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04-11-2010, 01:08 PM   #1
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All who would criticize cheap & plastic lenses - READ THIS!

Are heavy metal-glass lenses better than lightweight-plastic lenses?

Read this and draw your own conclusions: And now let us praise light, cheap lenses

Avoiding plagiarism, here's the outline:
And now the mythology of the plastic fantastic...

Myth: plastic lenses are not durable.
Myth: it is easy to cross-thread plastic lens threads.
Myth: plastic lens mounts are inferior.
Myth: plastic lenses have more slop.

And now the benefits of lightweight plastic lenses...

Benefit: low cost, high performance for the money.
Benefit: fast autofocusing.
Benefit: less fatigue:

And now the pratfalls of photographic hubris...

It's just not good enough (for me).
The photographer thinks it will take better pictures.
The photographer thinks he already takes better pictures.
And while we're at it: this recent post of links to Pentax lens tests points to Popular Photography tests of a clone of the DA18-55/3.5-5.6 kit lens that so many despise.

PopPhoto's rating: EXCELLENT. It's lab test results: A+ for prints up to 8x10 inches at all focal lengths and apertures except 35/32 and 55/38, where it's merely an A, same as for 11x14" prints everywhere but 55/38. 16x20" prints also get an A at 35/4.5-11.

Are those who think the kit lens sucks WRONG? Or are PopPhoto's lab tests wrong, and should we destroy every issue ever printed and detonate their offices and labs?

04-11-2010, 01:32 PM   #2
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I've used the original Mk I kit lens since 2005 and never had a problem with it's build or IQ. However lots of reviews or evaluations don't measure the fact that it's colours are a bit duller (I have a comparison somewhere), or the fact that it's pretty slow at F3.5-5.6. QC may also lead people to believe it's worse than it actually is (mine is good).

Kit lenses will almost always be better value for money due to diminishing returns. However there's subjective enjoyment associated with using a * or Limited lens; they feel nicer to use in practice, and of course they're usually sharp while being faster which increases costs a lot.

I don't think it's unreasonable to call kit lenses "boring" or "unexciting" but that doesn't discredit how good they are overall.
04-11-2010, 01:33 PM   #3
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I for one don't feel that plastic made lens should be considered cheaper and less then steller lenses. It's really based on the optical formula and the lens elements inside that count. :-)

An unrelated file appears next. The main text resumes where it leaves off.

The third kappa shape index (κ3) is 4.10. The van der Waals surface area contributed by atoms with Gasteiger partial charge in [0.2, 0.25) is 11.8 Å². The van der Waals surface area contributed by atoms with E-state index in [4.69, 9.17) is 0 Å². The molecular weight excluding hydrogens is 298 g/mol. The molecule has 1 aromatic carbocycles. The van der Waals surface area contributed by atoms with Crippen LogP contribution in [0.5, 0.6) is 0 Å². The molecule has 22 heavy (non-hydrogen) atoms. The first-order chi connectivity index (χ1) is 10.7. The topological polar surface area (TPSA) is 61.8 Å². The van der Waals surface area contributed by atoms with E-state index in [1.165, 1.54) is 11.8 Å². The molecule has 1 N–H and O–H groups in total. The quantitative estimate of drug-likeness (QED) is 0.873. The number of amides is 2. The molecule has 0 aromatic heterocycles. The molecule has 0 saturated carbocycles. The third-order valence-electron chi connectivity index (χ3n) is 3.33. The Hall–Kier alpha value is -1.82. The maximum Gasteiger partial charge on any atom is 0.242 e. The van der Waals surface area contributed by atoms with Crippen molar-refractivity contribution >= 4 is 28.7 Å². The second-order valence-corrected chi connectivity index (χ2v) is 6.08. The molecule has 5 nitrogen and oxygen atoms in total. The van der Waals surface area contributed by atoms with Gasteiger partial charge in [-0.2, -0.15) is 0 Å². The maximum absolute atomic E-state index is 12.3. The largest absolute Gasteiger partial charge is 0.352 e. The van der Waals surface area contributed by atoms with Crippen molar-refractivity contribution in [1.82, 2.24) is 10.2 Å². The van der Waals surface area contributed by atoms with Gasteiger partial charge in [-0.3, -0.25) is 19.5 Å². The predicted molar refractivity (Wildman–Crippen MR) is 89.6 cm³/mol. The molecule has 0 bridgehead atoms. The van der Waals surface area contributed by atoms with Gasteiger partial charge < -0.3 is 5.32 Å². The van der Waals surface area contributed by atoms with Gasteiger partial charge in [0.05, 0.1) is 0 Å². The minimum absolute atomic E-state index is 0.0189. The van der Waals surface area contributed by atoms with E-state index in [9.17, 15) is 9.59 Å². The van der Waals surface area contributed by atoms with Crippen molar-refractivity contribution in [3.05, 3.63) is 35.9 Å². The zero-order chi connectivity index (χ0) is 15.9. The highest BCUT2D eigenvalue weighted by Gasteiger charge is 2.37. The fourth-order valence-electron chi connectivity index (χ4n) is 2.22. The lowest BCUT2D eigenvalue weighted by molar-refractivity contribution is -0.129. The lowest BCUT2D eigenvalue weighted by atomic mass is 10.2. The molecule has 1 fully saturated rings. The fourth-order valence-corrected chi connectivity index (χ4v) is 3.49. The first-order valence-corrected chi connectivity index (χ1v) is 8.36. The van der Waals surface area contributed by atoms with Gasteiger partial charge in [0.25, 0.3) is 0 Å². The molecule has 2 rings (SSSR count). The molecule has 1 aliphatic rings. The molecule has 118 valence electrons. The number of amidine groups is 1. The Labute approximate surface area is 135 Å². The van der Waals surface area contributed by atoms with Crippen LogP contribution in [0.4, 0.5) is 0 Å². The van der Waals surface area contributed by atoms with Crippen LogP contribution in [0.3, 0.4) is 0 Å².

The same can be said about the old steel cars of the past, when I was working in auto parts, many people kept telling me that their old 1960's-1970's steel car was better in protection then their new "whatever" and it's all made of soft crap etc. Well the newer cars are designed to crumple and absorb the majority of the force of the impact so that the passengers would not have to, thus reducing the amount of injuries that can potentially occur.

Anyways it's a good read and yes I'm still looking for a good deal on a 18-55 AL II kit lens :-P They are still one of the best bangs for the buck one can get :-)
04-11-2010, 02:41 PM   #4
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it depends on what type of plastic or stress tolerance the plastic could hold (not all plastics are durable, some can be brittle as well). I'm not entirely against plastic constructed lenses but one must consider the plastic type and the adhesives used in putting the lens together. it is possible to put great optics in a plastic lens body.


I don't mind having a plastic mount as this avoid any scratches produced by friction between the metal mountings of both lens and camera.

I don't believe that being plastic makes AF much faster. AF speed depends on how the AF feature of the lens is constructed rather than the type of material used.

now, if there was main advantage that plastic lenses possess, that is lightweightness.

04-11-2010, 02:42 PM   #5
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The original Pentax kit lens was really an amazing lens, actually I think all of the original kit lenses from Canon and Nikon were also great (although most of them were critisized for various reasons), but it's when they started refining them that it didn't work too well (the Canon 18-55mm Mark II (not IS) is crap, but the original was capable of some great photos) except for with Pentax of course.